Parents are spending too much time on their phones around their kids

Parents today are being too distracted by their phones. Stats show that people log into their iPhones 80 times per day, accessing it on average every 11 minutes and 15 seconds. This frequency is impacting our ability to be mindfully present with our children. Having an “absented” parent will have unhealthy consequences for our children’s development. The classic “still face” experiment shows how quickly babies get distressed when we are present but disengaged. This has been deemed “the attention economy” and the interface with technology has been designed to keep our eye balls engaged. 

To combat this, there is a growing movement to #phonedownparentup, which is to have us put down our phone and put the attention back on our families to see what that is like for a change. We challenged Marilyn viewer Joanne Sallay, President of Teachers on Call, to give this a try, and this is how it worked out: 

"I’m a mom of two young children and an entrepreneur managing my own business. I was offered the opportunity to take a technology challenge that would test me both personally, as a parent, and professionally, as a business owner."

My cell phone challenge:

For six days, my exercise involved limited use of my cell phone. This meant no social media use, no texting, and no checking e-mails on my phone continuously. My phone could be used for talking (inbound and outbound calls) or for functional apps like google maps for driving. I was supplied with some personalized tips in advance, and I only told a few people that I was taking the challenge.  Only time would tell how it would go, and if it would prove to be a vacation or a punishment.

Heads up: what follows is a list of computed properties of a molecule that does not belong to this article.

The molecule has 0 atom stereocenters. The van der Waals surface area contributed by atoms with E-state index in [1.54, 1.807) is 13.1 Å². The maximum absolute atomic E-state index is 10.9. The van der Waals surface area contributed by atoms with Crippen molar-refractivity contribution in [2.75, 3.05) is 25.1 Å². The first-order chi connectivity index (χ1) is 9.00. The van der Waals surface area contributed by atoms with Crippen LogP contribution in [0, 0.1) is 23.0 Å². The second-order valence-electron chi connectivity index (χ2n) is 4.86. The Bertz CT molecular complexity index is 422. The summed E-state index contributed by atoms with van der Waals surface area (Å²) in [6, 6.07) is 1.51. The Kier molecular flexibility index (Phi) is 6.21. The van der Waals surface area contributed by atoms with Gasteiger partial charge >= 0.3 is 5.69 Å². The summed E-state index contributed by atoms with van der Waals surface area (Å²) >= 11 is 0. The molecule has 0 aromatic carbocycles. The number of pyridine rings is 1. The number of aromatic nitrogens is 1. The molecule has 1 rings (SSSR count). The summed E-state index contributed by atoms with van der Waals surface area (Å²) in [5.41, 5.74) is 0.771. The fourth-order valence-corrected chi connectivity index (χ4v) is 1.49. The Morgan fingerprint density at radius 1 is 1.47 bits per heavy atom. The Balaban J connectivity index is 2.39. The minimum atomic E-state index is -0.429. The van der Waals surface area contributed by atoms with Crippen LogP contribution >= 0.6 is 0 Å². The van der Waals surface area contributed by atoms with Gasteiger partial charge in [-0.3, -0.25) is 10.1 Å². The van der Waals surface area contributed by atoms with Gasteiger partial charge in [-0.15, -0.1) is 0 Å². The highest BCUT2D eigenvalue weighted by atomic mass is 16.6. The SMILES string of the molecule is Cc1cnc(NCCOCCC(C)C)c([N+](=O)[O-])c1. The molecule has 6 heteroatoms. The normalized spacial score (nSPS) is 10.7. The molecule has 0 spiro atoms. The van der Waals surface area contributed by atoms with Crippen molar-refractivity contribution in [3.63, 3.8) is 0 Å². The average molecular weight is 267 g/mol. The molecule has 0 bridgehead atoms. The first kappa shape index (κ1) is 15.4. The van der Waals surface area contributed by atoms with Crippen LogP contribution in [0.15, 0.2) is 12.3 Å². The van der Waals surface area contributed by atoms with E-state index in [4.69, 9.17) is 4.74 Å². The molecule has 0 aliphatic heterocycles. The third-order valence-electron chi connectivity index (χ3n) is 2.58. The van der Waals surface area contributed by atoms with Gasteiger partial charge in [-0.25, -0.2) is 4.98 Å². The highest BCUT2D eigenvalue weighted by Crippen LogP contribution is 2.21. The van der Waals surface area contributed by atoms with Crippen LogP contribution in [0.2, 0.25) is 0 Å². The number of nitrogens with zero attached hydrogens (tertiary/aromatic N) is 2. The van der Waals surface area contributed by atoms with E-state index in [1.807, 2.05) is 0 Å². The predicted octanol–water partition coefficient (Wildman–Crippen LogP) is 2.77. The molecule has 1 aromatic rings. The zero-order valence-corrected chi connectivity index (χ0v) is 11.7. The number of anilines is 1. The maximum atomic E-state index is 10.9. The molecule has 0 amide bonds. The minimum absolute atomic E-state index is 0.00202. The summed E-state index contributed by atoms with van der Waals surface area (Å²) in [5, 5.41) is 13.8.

I have always been aware of the fact that I rely on technology heavily. Participating in this challenge would give me a chance to reflect on my routine and become more aware of my cell phone use. Working in the education field, I have seen firsthand how distracting cell phones can be for students. In this case, I wanted to observe from the parent lens the impact on me personally.

6 tips for reducing cell phone usage from parenting expert Alyson Schafer:

Here are a few of the suggestions I followed to guide me throughout this challenge.

  1. Create a schedule to check phone.
  2. Check e-mails in designated time windows.
  3. Dock phone when not using it.
  4. Try to leave phone at home for short trips.
  5. If you are integrating work and home, designate “absolutely NO phone” time.
  6. Feel empowered to use tech as a tool used on your terms, rather than being a passive victim to the temptation of a device that lures you away mindlessly.

6 top benefits and learnings

Some aspects of the challenge were harder than I thought they would be, while others were easier than anticipated.  While there were moments that I felt fidgety and restless, there were many positive results to share.

  1. I exercised and enjoyed more fresh air by taking early morning walks.
  2. I socialized regularly with my neighbours as a result of being outside more.
  3. I accomplished more tasks in less time by being less distracted.
  4. I experienced more free time, which I directed toward my family and kids.
  5. I lived more in the moment.
  6. I felt less stressed and overwhelmed by technology.

Post challenge:

As I write this blog, a few weeks have passed since I took the cell phone challenge. I am proud to report that this exercise produced positive change in my life. I am no longer terrified at the prospect of leaving my phone at home, and even do it on purpose occasionally for short trips on foot. I am texting less and using social media only when I have a specific purpose. I am also exercising more self-control by not checking my phone every time there is an alert. The biggest takeaway for me has been using technology as a tool that I control in my life, versus the other way around!

So what do you think? Are you ready to take the challenge?